Wednesday, 27 January 2021
A Mom Reflects on Subtle Symptoms Print
In my conversation with [a professional] we talked about how different my two girls are and how differently their attachment and neurological problems look. I feel sad to think that parents, particularly adoptive parents, often cannot recognize the behaviors in their kids that demonstrate there are issues around loss, trauma and attachment. In fact, I think parents who take such significant measures to promote healing are often seen as a bit whacko and on the fringe.

My four year old is such a good example of subtle symptoms. In fact, despite the reality that we commute 4 hrs each way for therapy, I did not start her in attachment therapy a year ago when I started my older daughter. Finally, in a conversation with our attachment therapist, I described my plan to start her in therapy at age 6 when her language skills improved, and she advised me strongly not to wait. We got started, sigh, and therapy has been like opening Pandora's box. I am SO glad we did not wait. I really believe that the longer children practice responses to the world that aren't healthy, the longer it takes for not only the fundamental problems but the behaviors as well to be eliminated. For example, my older daughter started therapy because of severe anxiety and separation anxiety. At the time, I didn't understand how the root cause was trauma and early loss. As she healed, her behavior in the world improved considerably. However, it is obvious that certain behaviors were "learned" and will need additional support to be undone. Examples I'm thinking of include reluctance to be in a local kidsí parade, reluctance to perform, reluctance to draw attention to herself through clothing or hair decoration, etc.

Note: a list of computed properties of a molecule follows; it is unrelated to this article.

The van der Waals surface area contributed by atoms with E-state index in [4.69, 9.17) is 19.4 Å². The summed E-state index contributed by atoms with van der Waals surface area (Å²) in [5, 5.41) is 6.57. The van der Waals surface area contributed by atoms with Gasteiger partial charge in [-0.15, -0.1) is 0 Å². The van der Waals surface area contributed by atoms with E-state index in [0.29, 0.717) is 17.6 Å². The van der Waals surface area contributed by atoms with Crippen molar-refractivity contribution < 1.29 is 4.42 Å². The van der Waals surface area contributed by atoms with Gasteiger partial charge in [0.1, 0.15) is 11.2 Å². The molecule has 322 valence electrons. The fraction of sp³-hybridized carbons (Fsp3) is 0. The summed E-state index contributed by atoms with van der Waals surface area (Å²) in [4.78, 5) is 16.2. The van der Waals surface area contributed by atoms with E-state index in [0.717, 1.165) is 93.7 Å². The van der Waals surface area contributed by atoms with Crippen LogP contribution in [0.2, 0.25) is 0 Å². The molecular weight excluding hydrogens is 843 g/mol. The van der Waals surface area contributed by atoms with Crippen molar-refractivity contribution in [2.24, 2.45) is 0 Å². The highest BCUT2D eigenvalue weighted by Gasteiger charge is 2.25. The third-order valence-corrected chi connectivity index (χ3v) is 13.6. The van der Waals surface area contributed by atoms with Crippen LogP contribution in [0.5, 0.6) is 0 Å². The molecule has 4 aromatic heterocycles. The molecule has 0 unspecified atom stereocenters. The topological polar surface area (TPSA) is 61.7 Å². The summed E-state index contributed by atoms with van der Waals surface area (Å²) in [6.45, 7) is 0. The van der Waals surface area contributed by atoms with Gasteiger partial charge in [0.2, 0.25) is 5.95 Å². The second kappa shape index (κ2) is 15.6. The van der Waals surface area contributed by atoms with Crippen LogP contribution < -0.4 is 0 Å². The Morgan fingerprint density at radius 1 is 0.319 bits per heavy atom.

Anyway, as a person who fought neuro reorg with the best of them, I must say I am so thrilled with the progress the girls, myself, and our family have made this last year. Our girls needed both the neuro and the attachment therapy to really progress, and I know that there will be lingering behaviors to work on, but starting to feel like a "normal" family is just....delightful.


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